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Beverly Clevidence prepares to check frozen kale for consistency of carotenoid content. Link to photo information
In a photo from a previous study, research leader Beverly Clevidence prepares to check frozen kale for consistency of carotenoid content. Human nutrition feeding studies use kale for its high beta-carotene and lutein content. The new study used kale for several additional reasons. Researchers can grow a greenhouse crop of fresh kale that is very rich in nutrients, and kale has a fairly short growth cycle. Also, the plant is nearly all edible--allowing for economical use of costly isotopes incorporated into the plant material. Click the image for more information about it.

New Method Leads to New Findings Concerning Carotenoid Absorption

By Jim Core
October 18, 2005

A pioneering method developed by Agricultural Research Service (ARS) scientists has revealed new findings about how carotenoids are absorbed in the body.

Using isotopes to tag carotenoids from kale, researchers at the ARS Beltsville (Md.) Human Nutrition Research Center (BHNRC) monitored the nutrients' absorption within the body. Physiologist Janet Novotny and research leader Beverly Clevidence of BHNRC's Diet and Human Performance Laboratory joined BHNRC plant physiologist Steven Britz and post-doctoral researcher Anne Kurilich, formerly with ARS, in studying beta-carotene and lutein, two important carotenoids.

Carotenoids are fat-soluble pigments responsible for many of the hues of plant leaves, fruits and flowers. Beta-carotene gives carrots their orange color, while lutein is a major yellow pigment of corn and leafy green vegetables.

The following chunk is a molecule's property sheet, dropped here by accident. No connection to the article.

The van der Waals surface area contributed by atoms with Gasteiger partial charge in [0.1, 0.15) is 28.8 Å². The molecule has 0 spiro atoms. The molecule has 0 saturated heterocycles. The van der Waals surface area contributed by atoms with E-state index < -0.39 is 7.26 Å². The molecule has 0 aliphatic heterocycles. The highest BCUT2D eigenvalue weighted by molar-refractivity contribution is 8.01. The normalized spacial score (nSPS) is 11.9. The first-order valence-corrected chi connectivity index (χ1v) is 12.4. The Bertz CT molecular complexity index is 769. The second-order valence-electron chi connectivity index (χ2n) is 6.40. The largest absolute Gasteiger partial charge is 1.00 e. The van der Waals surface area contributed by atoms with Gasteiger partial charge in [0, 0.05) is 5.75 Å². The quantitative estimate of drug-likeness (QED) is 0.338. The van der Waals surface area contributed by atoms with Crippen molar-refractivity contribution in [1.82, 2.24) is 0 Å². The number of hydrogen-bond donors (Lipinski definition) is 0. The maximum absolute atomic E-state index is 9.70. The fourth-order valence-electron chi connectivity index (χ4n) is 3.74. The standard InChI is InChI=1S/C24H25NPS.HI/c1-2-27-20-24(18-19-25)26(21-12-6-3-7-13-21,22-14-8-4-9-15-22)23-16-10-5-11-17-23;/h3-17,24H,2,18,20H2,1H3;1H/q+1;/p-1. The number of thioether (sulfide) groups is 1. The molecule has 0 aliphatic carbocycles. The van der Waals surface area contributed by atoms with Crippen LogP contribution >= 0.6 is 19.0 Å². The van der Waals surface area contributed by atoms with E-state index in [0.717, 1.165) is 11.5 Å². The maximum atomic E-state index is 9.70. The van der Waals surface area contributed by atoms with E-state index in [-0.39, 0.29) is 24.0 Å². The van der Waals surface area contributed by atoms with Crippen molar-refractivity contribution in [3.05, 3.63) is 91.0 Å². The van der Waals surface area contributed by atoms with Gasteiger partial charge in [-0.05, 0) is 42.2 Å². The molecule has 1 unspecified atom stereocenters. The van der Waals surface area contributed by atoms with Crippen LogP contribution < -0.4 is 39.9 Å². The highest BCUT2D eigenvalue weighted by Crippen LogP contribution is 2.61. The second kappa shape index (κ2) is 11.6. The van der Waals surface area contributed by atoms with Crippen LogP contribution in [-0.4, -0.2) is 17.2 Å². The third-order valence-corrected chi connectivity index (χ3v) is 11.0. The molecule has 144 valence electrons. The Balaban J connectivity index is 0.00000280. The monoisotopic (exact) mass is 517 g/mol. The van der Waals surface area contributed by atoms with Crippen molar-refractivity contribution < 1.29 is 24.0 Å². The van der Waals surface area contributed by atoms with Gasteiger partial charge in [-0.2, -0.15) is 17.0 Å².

Carotenoids act as biological antioxidants, protecting cells and tissues from damage caused by naturally occurring oxygen free radicals in the body. Beta-carotene is a potentially important means of lessening vitamin A deficiency (the most serious nutritional deficiency problem worldwide), though its specific vitamin A value can vary. Lutein is believed to protect the human retina's macular region, reducing risk of macular degeneration, the most common age-related cause of blindness.

Other potential health benefits of carotenoids include enhancing immune system function, protecting from sunburn, and inhibiting the development of certain cancers.

Results from a feeding study at BHNRC have helped researchers better understand how these important compounds are absorbed by the body. The study showed that the best lutein absorbers in the body are also the best beta-carotene absorbers, suggesting similarities in their processing. In addition, lutein is absorbed much better than beta-carotene is from kale. The study demonstrated the formation of vitamin A from the tagged beta-carotene, helping to reveal information about how well plant foods provide vitamin A.

A report on this study appears in the September issue of the Journal of Lipid Research.

ARS is the U.S. Department of Agriculture's chief scientific research agency.